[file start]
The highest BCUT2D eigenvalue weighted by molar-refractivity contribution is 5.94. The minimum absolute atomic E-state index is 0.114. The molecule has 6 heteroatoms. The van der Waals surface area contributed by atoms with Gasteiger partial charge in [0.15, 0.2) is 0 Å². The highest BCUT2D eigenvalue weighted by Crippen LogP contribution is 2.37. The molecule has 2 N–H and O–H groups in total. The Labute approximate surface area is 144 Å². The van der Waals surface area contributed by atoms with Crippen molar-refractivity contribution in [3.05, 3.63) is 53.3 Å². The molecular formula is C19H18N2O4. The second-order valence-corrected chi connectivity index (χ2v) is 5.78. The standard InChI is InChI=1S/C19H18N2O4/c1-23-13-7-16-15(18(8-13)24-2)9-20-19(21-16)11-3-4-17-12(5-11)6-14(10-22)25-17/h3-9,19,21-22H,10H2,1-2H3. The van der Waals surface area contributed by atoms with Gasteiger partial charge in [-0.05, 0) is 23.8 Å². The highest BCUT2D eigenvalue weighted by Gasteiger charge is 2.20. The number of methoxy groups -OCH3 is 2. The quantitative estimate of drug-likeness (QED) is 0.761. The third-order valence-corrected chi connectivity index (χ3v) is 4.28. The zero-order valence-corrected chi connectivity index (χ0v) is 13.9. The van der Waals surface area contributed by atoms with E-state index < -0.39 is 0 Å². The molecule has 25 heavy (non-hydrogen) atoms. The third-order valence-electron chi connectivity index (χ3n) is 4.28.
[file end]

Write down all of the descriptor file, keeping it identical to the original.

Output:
The highest BCUT2D eigenvalue weighted by molar-refractivity contribution is 5.94. The minimum absolute atomic E-state index is 0.114. The molecule has 6 heteroatoms. The van der Waals surface area contributed by atoms with Gasteiger partial charge in [0.15, 0.2) is 0 Å². The highest BCUT2D eigenvalue weighted by Crippen LogP contribution is 2.37. The molecule has 2 N–H and O–H groups in total. The Labute approximate surface area is 144 Å². The van der Waals surface area contributed by atoms with Crippen molar-refractivity contribution in [3.05, 3.63) is 53.3 Å². The molecular formula is C19H18N2O4. The second-order valence-corrected chi connectivity index (χ2v) is 5.78. The standard InChI is InChI=1S/C19H18N2O4/c1-23-13-7-16-15(18(8-13)24-2)9-20-19(21-16)11-3-4-17-12(5-11)6-14(10-22)25-17/h3-9,19,21-22H,10H2,1-2H3. The van der Waals surface area contributed by atoms with Gasteiger partial charge in [-0.05, 0) is 23.8 Å². The highest BCUT2D eigenvalue weighted by Gasteiger charge is 2.20. The number of methoxy groups -OCH3 is 2. The quantitative estimate of drug-likeness (QED) is 0.761. The third-order valence-corrected chi connectivity index (χ3v) is 4.28. The zero-order valence-corrected chi connectivity index (χ0v) is 13.9. The van der Waals surface area contributed by atoms with E-state index < -0.39 is 0 Å². The molecule has 25 heavy (non-hydrogen) atoms. The third-order valence-electron chi connectivity index (χ3n) is 4.28.